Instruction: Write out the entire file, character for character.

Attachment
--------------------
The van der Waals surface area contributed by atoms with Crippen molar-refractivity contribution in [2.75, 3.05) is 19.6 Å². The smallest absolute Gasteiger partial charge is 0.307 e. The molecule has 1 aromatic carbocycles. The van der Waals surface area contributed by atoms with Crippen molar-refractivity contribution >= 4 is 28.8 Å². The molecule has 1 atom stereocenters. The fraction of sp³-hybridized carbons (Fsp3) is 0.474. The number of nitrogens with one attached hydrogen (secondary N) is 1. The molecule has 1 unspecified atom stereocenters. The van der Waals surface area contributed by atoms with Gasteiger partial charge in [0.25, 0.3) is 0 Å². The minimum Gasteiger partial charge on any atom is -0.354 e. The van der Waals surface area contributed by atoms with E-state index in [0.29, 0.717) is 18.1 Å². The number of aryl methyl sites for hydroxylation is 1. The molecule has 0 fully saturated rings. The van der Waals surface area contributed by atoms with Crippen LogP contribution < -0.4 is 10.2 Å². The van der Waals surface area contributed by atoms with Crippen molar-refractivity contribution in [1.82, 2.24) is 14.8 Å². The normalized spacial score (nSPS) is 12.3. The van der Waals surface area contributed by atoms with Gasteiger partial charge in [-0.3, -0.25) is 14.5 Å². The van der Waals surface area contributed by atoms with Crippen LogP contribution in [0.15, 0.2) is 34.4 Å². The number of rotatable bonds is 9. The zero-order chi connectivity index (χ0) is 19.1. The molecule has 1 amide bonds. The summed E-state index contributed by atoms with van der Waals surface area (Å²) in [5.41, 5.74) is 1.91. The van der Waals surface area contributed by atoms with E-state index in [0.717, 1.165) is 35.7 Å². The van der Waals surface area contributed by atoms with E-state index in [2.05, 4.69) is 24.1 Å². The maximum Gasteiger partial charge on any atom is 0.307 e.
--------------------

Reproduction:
The van der Waals surface area contributed by atoms with Crippen molar-refractivity contribution in [2.75, 3.05) is 19.6 Å². The smallest absolute Gasteiger partial charge is 0.307 e. The molecule has 1 aromatic carbocycles. The van der Waals surface area contributed by atoms with Crippen molar-refractivity contribution >= 4 is 28.8 Å². The molecule has 1 atom stereocenters. The fraction of sp³-hybridized carbons (Fsp3) is 0.474. The number of nitrogens with one attached hydrogen (secondary N) is 1. The molecule has 1 unspecified atom stereocenters. The van der Waals surface area contributed by atoms with Gasteiger partial charge in [0.25, 0.3) is 0 Å². The minimum Gasteiger partial charge on any atom is -0.354 e. The van der Waals surface area contributed by atoms with E-state index in [0.29, 0.717) is 18.1 Å². The number of aryl methyl sites for hydroxylation is 1. The molecule has 0 fully saturated rings. The van der Waals surface area contributed by atoms with Crippen LogP contribution < -0.4 is 10.2 Å². The van der Waals surface area contributed by atoms with Crippen molar-refractivity contribution in [1.82, 2.24) is 14.8 Å². The normalized spacial score (nSPS) is 12.3. The van der Waals surface area contributed by atoms with Gasteiger partial charge in [-0.3, -0.25) is 14.5 Å². The van der Waals surface area contributed by atoms with Crippen LogP contribution in [0.15, 0.2) is 34.4 Å². The number of rotatable bonds is 9. The zero-order chi connectivity index (χ0) is 19.1. The molecule has 1 amide bonds. The summed E-state index contributed by atoms with van der Waals surface area (Å²) in [5.41, 5.74) is 1.91. The van der Waals surface area contributed by atoms with E-state index in [0.717, 1.165) is 35.7 Å². The van der Waals surface area contributed by atoms with E-state index in [2.05, 4.69) is 24.1 Å². The maximum Gasteiger partial charge on any atom is 0.307 e.